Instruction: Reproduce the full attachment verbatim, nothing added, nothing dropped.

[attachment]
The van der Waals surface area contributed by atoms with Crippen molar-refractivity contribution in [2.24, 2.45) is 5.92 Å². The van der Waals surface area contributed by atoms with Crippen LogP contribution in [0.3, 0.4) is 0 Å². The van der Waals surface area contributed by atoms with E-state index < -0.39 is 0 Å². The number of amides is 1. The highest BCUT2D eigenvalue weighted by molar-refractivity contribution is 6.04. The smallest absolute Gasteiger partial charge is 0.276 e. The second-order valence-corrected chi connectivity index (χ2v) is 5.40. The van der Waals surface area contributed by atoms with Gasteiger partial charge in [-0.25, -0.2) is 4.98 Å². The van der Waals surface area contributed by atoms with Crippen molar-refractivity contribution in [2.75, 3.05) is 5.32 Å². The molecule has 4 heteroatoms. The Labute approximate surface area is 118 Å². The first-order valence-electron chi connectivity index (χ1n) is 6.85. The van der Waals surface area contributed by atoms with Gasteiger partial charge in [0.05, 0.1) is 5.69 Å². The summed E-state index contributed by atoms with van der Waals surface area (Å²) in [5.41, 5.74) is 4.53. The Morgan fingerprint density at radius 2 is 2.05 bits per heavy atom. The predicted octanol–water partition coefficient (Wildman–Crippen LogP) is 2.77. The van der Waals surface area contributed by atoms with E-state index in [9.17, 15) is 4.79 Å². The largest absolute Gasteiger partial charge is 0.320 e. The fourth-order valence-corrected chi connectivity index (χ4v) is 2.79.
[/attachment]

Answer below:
The van der Waals surface area contributed by atoms with Crippen molar-refractivity contribution in [2.24, 2.45) is 5.92 Å². The van der Waals surface area contributed by atoms with Crippen LogP contribution in [0.3, 0.4) is 0 Å². The van der Waals surface area contributed by atoms with E-state index < -0.39 is 0 Å². The number of amides is 1. The highest BCUT2D eigenvalue weighted by molar-refractivity contribution is 6.04. The smallest absolute Gasteiger partial charge is 0.276 e. The second-order valence-corrected chi connectivity index (χ2v) is 5.40. The van der Waals surface area contributed by atoms with Gasteiger partial charge in [-0.25, -0.2) is 4.98 Å². The van der Waals surface area contributed by atoms with Crippen molar-refractivity contribution in [2.75, 3.05) is 5.32 Å². The molecule has 4 heteroatoms. The Labute approximate surface area is 118 Å². The first-order valence-electron chi connectivity index (χ1n) is 6.85. The van der Waals surface area contributed by atoms with Gasteiger partial charge in [0.05, 0.1) is 5.69 Å². The summed E-state index contributed by atoms with van der Waals surface area (Å²) in [5.41, 5.74) is 4.53. The Morgan fingerprint density at radius 2 is 2.05 bits per heavy atom. The predicted octanol–water partition coefficient (Wildman–Crippen LogP) is 2.77. The van der Waals surface area contributed by atoms with E-state index in [9.17, 15) is 4.79 Å². The largest absolute Gasteiger partial charge is 0.320 e. The fourth-order valence-corrected chi connectivity index (χ4v) is 2.79.